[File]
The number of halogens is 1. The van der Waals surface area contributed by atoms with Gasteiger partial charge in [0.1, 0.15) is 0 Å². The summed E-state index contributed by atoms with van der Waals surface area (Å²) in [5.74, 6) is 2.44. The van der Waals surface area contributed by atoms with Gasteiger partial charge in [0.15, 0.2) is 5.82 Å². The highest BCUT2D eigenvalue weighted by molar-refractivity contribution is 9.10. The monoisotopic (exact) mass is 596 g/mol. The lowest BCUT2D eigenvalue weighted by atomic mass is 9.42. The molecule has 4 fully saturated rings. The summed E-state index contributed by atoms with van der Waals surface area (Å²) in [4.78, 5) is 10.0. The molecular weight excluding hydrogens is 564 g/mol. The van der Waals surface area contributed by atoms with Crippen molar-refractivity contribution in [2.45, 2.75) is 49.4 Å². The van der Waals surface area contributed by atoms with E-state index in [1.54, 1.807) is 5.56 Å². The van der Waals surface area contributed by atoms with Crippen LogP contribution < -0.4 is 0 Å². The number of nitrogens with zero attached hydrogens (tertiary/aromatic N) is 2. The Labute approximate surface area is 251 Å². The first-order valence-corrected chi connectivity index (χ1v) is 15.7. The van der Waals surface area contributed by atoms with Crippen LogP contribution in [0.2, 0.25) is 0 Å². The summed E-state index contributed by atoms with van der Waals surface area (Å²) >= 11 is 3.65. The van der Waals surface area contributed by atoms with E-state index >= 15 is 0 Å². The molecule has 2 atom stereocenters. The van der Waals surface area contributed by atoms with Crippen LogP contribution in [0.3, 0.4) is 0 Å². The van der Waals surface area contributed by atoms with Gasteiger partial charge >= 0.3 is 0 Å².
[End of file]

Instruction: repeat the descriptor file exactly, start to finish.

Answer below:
The number of halogens is 1. The van der Waals surface area contributed by atoms with Gasteiger partial charge in [0.1, 0.15) is 0 Å². The summed E-state index contributed by atoms with van der Waals surface area (Å²) in [5.74, 6) is 2.44. The van der Waals surface area contributed by atoms with Gasteiger partial charge in [0.15, 0.2) is 5.82 Å². The highest BCUT2D eigenvalue weighted by molar-refractivity contribution is 9.10. The monoisotopic (exact) mass is 596 g/mol. The lowest BCUT2D eigenvalue weighted by atomic mass is 9.42. The molecule has 4 fully saturated rings. The summed E-state index contributed by atoms with van der Waals surface area (Å²) in [4.78, 5) is 10.0. The molecular weight excluding hydrogens is 564 g/mol. The van der Waals surface area contributed by atoms with Crippen molar-refractivity contribution in [2.45, 2.75) is 49.4 Å². The van der Waals surface area contributed by atoms with E-state index in [1.54, 1.807) is 5.56 Å². The van der Waals surface area contributed by atoms with Crippen LogP contribution < -0.4 is 0 Å². The number of nitrogens with zero attached hydrogens (tertiary/aromatic N) is 2. The Labute approximate surface area is 251 Å². The first-order valence-corrected chi connectivity index (χ1v) is 15.7. The van der Waals surface area contributed by atoms with Crippen LogP contribution in [0.2, 0.25) is 0 Å². The summed E-state index contributed by atoms with van der Waals surface area (Å²) >= 11 is 3.65. The van der Waals surface area contributed by atoms with E-state index >= 15 is 0 Å². The molecule has 2 atom stereocenters. The van der Waals surface area contributed by atoms with Crippen LogP contribution in [0.3, 0.4) is 0 Å². The van der Waals surface area contributed by atoms with Gasteiger partial charge >= 0.3 is 0 Å².